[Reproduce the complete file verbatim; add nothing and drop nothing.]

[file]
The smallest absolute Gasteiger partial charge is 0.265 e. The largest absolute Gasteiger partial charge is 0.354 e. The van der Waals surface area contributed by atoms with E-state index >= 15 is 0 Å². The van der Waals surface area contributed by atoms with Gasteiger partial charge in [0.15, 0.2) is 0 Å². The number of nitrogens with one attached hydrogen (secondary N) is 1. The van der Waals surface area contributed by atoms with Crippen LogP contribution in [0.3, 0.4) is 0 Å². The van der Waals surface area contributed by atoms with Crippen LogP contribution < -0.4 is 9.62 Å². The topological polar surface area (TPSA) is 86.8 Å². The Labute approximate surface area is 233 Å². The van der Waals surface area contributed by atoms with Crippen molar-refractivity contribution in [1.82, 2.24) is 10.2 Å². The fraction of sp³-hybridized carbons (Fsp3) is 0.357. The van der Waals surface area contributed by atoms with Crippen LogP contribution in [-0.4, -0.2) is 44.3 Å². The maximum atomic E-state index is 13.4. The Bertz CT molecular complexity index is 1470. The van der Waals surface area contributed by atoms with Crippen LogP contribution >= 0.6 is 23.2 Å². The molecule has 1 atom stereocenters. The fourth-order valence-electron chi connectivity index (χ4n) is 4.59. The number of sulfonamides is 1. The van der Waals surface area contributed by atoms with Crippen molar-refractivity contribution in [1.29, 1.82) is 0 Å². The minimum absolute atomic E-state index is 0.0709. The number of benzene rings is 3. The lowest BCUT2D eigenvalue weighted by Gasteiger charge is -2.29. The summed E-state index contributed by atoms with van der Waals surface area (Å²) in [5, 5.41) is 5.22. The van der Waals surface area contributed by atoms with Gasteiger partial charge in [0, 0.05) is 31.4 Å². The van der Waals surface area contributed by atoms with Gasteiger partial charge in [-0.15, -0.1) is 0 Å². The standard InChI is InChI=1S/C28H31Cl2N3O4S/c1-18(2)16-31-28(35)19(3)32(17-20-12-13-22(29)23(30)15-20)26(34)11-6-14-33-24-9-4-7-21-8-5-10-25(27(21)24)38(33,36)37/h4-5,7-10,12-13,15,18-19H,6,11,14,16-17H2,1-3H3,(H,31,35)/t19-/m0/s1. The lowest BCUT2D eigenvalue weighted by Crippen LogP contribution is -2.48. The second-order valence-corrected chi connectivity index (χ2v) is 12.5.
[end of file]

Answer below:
The smallest absolute Gasteiger partial charge is 0.265 e. The largest absolute Gasteiger partial charge is 0.354 e. The van der Waals surface area contributed by atoms with E-state index >= 15 is 0 Å². The van der Waals surface area contributed by atoms with Gasteiger partial charge in [0.15, 0.2) is 0 Å². The number of nitrogens with one attached hydrogen (secondary N) is 1. The van der Waals surface area contributed by atoms with Crippen LogP contribution in [0.3, 0.4) is 0 Å². The van der Waals surface area contributed by atoms with Crippen LogP contribution < -0.4 is 9.62 Å². The topological polar surface area (TPSA) is 86.8 Å². The Labute approximate surface area is 233 Å². The van der Waals surface area contributed by atoms with Crippen molar-refractivity contribution in [1.82, 2.24) is 10.2 Å². The fraction of sp³-hybridized carbons (Fsp3) is 0.357. The van der Waals surface area contributed by atoms with Crippen LogP contribution in [-0.4, -0.2) is 44.3 Å². The maximum atomic E-state index is 13.4. The Bertz CT molecular complexity index is 1470. The van der Waals surface area contributed by atoms with Crippen LogP contribution >= 0.6 is 23.2 Å². The molecule has 1 atom stereocenters. The fourth-order valence-electron chi connectivity index (χ4n) is 4.59. The number of sulfonamides is 1. The van der Waals surface area contributed by atoms with Crippen molar-refractivity contribution in [1.29, 1.82) is 0 Å². The minimum absolute atomic E-state index is 0.0709. The number of benzene rings is 3. The lowest BCUT2D eigenvalue weighted by Gasteiger charge is -2.29. The summed E-state index contributed by atoms with van der Waals surface area (Å²) in [5, 5.41) is 5.22. The van der Waals surface area contributed by atoms with Gasteiger partial charge in [0, 0.05) is 31.4 Å². The van der Waals surface area contributed by atoms with Gasteiger partial charge in [-0.15, -0.1) is 0 Å². The standard InChI is InChI=1S/C28H31Cl2N3O4S/c1-18(2)16-31-28(35)19(3)32(17-20-12-13-22(29)23(30)15-20)26(34)11-6-14-33-24-9-4-7-21-8-5-10-25(27(21)24)38(33,36)37/h4-5,7-10,12-13,15,18-19H,6,11,14,16-17H2,1-3H3,(H,31,35)/t19-/m0/s1. The lowest BCUT2D eigenvalue weighted by Crippen LogP contribution is -2.48. The second-order valence-corrected chi connectivity index (χ2v) is 12.5.